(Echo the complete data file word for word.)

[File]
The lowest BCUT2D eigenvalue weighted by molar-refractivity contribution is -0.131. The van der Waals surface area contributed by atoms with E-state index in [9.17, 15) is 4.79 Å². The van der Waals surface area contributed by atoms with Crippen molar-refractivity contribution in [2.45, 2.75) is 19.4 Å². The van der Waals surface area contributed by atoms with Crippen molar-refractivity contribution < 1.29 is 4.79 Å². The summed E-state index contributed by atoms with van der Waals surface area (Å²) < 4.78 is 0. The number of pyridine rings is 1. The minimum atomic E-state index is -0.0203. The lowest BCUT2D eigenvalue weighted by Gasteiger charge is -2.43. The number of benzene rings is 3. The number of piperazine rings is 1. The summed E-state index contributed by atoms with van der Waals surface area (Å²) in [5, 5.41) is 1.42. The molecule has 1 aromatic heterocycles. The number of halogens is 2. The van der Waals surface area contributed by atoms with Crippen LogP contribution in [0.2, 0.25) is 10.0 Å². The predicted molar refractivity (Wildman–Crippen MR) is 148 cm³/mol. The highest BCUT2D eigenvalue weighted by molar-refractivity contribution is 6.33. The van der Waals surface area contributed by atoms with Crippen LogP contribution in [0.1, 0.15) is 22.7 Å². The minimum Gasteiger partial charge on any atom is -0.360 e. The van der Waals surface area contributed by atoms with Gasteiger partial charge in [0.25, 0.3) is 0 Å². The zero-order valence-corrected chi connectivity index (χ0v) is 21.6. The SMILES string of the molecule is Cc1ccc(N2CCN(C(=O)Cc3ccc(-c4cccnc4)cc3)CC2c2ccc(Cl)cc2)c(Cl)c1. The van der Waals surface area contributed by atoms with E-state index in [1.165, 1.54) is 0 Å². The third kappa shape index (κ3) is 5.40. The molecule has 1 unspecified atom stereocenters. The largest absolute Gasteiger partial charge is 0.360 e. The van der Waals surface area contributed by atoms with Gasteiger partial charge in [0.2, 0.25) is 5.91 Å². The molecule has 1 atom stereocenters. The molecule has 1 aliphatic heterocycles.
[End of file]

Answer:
The lowest BCUT2D eigenvalue weighted by molar-refractivity contribution is -0.131. The van der Waals surface area contributed by atoms with E-state index in [9.17, 15) is 4.79 Å². The van der Waals surface area contributed by atoms with Crippen molar-refractivity contribution in [2.45, 2.75) is 19.4 Å². The van der Waals surface area contributed by atoms with Crippen molar-refractivity contribution < 1.29 is 4.79 Å². The summed E-state index contributed by atoms with van der Waals surface area (Å²) < 4.78 is 0. The number of pyridine rings is 1. The minimum atomic E-state index is -0.0203. The lowest BCUT2D eigenvalue weighted by Gasteiger charge is -2.43. The number of benzene rings is 3. The number of piperazine rings is 1. The summed E-state index contributed by atoms with van der Waals surface area (Å²) in [5, 5.41) is 1.42. The molecule has 1 aromatic heterocycles. The number of halogens is 2. The van der Waals surface area contributed by atoms with Crippen LogP contribution in [0.2, 0.25) is 10.0 Å². The predicted molar refractivity (Wildman–Crippen MR) is 148 cm³/mol. The highest BCUT2D eigenvalue weighted by molar-refractivity contribution is 6.33. The van der Waals surface area contributed by atoms with Crippen LogP contribution in [0.1, 0.15) is 22.7 Å². The minimum Gasteiger partial charge on any atom is -0.360 e. The van der Waals surface area contributed by atoms with Gasteiger partial charge in [0.25, 0.3) is 0 Å². The zero-order valence-corrected chi connectivity index (χ0v) is 21.6. The SMILES string of the molecule is Cc1ccc(N2CCN(C(=O)Cc3ccc(-c4cccnc4)cc3)CC2c2ccc(Cl)cc2)c(Cl)c1. The van der Waals surface area contributed by atoms with E-state index in [1.165, 1.54) is 0 Å². The third kappa shape index (κ3) is 5.40. The molecule has 1 unspecified atom stereocenters. The largest absolute Gasteiger partial charge is 0.360 e. The van der Waals surface area contributed by atoms with Gasteiger partial charge in [0.2, 0.25) is 5.91 Å². The molecule has 1 atom stereocenters. The molecule has 1 aliphatic heterocycles.